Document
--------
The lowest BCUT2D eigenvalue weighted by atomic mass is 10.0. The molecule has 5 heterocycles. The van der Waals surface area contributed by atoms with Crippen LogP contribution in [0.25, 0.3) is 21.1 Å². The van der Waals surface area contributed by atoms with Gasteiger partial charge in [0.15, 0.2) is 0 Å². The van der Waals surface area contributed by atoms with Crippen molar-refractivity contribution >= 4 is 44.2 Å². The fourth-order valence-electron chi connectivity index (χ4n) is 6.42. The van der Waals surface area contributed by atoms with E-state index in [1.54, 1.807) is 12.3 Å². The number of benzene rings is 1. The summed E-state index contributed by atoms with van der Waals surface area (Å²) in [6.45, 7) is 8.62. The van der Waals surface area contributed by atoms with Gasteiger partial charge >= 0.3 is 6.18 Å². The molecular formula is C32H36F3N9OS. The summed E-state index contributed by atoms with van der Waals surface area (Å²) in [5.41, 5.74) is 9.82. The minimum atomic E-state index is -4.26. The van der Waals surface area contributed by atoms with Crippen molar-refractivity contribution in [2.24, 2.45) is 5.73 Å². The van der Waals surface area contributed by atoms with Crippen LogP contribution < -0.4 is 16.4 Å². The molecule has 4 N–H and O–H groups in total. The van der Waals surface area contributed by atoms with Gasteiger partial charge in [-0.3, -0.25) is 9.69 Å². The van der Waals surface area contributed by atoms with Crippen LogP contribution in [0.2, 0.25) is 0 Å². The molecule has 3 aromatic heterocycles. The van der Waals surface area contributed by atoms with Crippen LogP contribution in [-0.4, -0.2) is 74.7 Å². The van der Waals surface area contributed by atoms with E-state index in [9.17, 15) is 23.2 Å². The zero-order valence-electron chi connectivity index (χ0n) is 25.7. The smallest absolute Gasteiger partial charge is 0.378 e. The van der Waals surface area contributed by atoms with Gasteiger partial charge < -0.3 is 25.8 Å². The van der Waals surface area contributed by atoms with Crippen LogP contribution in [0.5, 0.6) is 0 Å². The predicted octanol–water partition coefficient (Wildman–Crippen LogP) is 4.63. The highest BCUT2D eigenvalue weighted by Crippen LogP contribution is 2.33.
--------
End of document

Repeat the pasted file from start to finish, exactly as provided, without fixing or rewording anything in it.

The lowest BCUT2D eigenvalue weighted by atomic mass is 10.0. The molecule has 5 heterocycles. The van der Waals surface area contributed by atoms with Crippen LogP contribution in [0.25, 0.3) is 21.1 Å². The van der Waals surface area contributed by atoms with Gasteiger partial charge in [0.15, 0.2) is 0 Å². The van der Waals surface area contributed by atoms with Crippen molar-refractivity contribution >= 4 is 44.2 Å². The fourth-order valence-electron chi connectivity index (χ4n) is 6.42. The van der Waals surface area contributed by atoms with E-state index in [1.54, 1.807) is 12.3 Å². The number of benzene rings is 1. The summed E-state index contributed by atoms with van der Waals surface area (Å²) in [6.45, 7) is 8.62. The van der Waals surface area contributed by atoms with Gasteiger partial charge >= 0.3 is 6.18 Å². The molecular formula is C32H36F3N9OS. The summed E-state index contributed by atoms with van der Waals surface area (Å²) in [5.41, 5.74) is 9.82. The minimum atomic E-state index is -4.26. The van der Waals surface area contributed by atoms with Crippen molar-refractivity contribution in [2.24, 2.45) is 5.73 Å². The van der Waals surface area contributed by atoms with Crippen LogP contribution < -0.4 is 16.4 Å². The molecule has 4 N–H and O–H groups in total. The van der Waals surface area contributed by atoms with Gasteiger partial charge in [-0.3, -0.25) is 9.69 Å². The van der Waals surface area contributed by atoms with Crippen LogP contribution in [0.2, 0.25) is 0 Å². The molecule has 3 aromatic heterocycles. The van der Waals surface area contributed by atoms with Crippen LogP contribution in [-0.4, -0.2) is 74.7 Å². The van der Waals surface area contributed by atoms with E-state index in [9.17, 15) is 23.2 Å². The zero-order valence-electron chi connectivity index (χ0n) is 25.7. The smallest absolute Gasteiger partial charge is 0.378 e. The van der Waals surface area contributed by atoms with Gasteiger partial charge < -0.3 is 25.8 Å². The van der Waals surface area contributed by atoms with Crippen LogP contribution in [0.5, 0.6) is 0 Å². The predicted octanol–water partition coefficient (Wildman–Crippen LogP) is 4.63. The highest BCUT2D eigenvalue weighted by Crippen LogP contribution is 2.33.